After this short Preface, which I have made up of such Materials as my Memory does at present suggest to me, before I present my Reader with a Fable of this kind, which I design as the Entertainment of the present Paper, I must in a few Words open the occasion of it.

In the Account which Plato gives us of the Conversation and Behaviour of Socrates the Morning he was to Die, he tells the following Circumstance,

When

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When Socrates his Fetters were knocked off (as was No. 183. usual to be done on the Day that the Condemn'd Person Saturday, was to be executed) being seated in the midst of his Sept. 29,

171 Disciples, and laying one of his Legs over the other, in a

very unconcerned Posture, he began to rub it where it o had been galled by the Iron; and whether it was to shew f the Indifference with which he entertained the Thoughts

of his approaching Death, or after his usual manner, to take every occasion of Philosophizing upon some useful Subject, he observed the Pleasure of that Sensation which now arose in those very Parts of his Leg, that just before

had been so much pained by the Fetter. Upon this he s reflected on the Nature of Pleasure and Pain in general,

and how constantly they succeed one another. To this s he added, that if a Man of a good Genius for a Fable were bi to represent the Nature of Pleasure and Pain in that way

of Writing, he would probably join them together after di such

manner, that it would be ssible for the one to come into any Place, without being followed by the use other

It is possible, that if Plato had thought it proper at such a time to describe Socrates launching out into a Discourse Dj which was not of a Piece with the Business of the Day,

he would have enlarged upon this Hint, and have drawn * it out into some beautiful Allegory or Fable. But since she has not done it, I shall attempt to write one my self in

the Spirit of that Divine Author,

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There were two Families which from the beginning D of the World were as opposite to each other as Light S and Darkness. The one of them lived in Heaven, and I the other in Hell. The youngest Descendant of the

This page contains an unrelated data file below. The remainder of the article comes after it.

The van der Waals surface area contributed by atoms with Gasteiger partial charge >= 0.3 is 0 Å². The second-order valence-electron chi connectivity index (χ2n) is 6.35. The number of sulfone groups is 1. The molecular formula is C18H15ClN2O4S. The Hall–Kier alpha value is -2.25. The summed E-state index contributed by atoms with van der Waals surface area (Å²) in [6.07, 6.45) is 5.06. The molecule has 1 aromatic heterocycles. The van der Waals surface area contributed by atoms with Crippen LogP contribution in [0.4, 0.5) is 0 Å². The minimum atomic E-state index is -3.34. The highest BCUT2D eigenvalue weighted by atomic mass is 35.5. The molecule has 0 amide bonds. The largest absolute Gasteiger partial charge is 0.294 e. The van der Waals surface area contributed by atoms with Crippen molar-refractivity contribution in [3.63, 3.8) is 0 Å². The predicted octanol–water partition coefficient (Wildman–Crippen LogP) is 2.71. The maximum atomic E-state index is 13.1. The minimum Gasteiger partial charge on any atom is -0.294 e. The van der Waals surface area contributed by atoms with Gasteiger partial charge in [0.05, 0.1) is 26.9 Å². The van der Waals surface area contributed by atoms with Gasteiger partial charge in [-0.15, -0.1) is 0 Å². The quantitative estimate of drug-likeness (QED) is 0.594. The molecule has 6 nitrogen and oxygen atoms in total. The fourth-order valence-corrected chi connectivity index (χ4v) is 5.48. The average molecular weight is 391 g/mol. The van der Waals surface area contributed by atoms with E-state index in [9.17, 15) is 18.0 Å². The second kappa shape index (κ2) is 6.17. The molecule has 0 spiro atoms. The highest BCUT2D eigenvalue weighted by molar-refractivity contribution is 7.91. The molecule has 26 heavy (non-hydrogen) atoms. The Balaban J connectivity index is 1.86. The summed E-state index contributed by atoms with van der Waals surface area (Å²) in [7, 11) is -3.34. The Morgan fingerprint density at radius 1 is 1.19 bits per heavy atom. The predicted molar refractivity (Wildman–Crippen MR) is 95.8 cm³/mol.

first Family was Pleasure, who was the Daughter of

Happiness, who was the Child of Virtue, who was the 1 Offspring of the Gods. These, as I said before, had in their Habitation in Heaven. The youngest of the ý opposite Family was Pain, who was the Son of Misery,

who was the Child of Více, who was the Offspring of en nye the Furies. The Habitation of this Race of Beings was is in Hell. The middle Station of Nature between these two

opposite

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No. 183. opposite Extreams a was the Earth, which was inhabited Saturday, by Creatures of a middle Kind, neither so Virtuous as Sept. 29, the one, nor so Vicious as the other, but partaking 1711

of the good and bad Qualities of these two opposite Families. Jupiter considering that this Species, com monly called Man, was too virtuous to be miserable, and too vicious to be happy, that he might make a Distinction between the Good and the Bad, ordered the two youngest of the above-mentioned Families, Pleasure who was the Daughter of Happiness, and Pain who was the Son of Misery, to meet one another upon this part of Nature which lay in the half way between them, having promised to settle it upon them both, provided they could agree upon the Division of it, so as to share Mankind between them.

Pleasure and Pain were no sooner met in their new Habitation, but they immediately agreed upon this point, that Pleasure should take Possession of the Virtuous, and Pain of the Vicious part of that Species which was given up to them. But upon examining to which of them any Individual they met with belonged, they found each of them had a Right to him for that contrary to what they had seen in their old places of Residence, there was no person so Vicious who had not some Good in him, nor any Person so Virtuous who had not in him some Evil. The Truth of it is, they generally found upon Search, that in the most vicious Man Pleasure might lay a claim to an hundredth part, and that in the most virtuous Man Pain might come in for at least two thirds. This they saw would occasion endless Disputes between them, unless they could come to some Accommodation. To this End there was a Marriage proposed between them, and at length concluded: By this means it is that we find Pleasure and Pain are such constant Yoke-fellows, and that they either make their Visits together, or are never far asunder. If Pain comes into an Heart he is quickly followed by Pleasure, and if Pleasure enters, you may be sure Pain is not far off.

But notwithstanding this Marriage was very coa venient for the two Parties, it did not seem to answer

the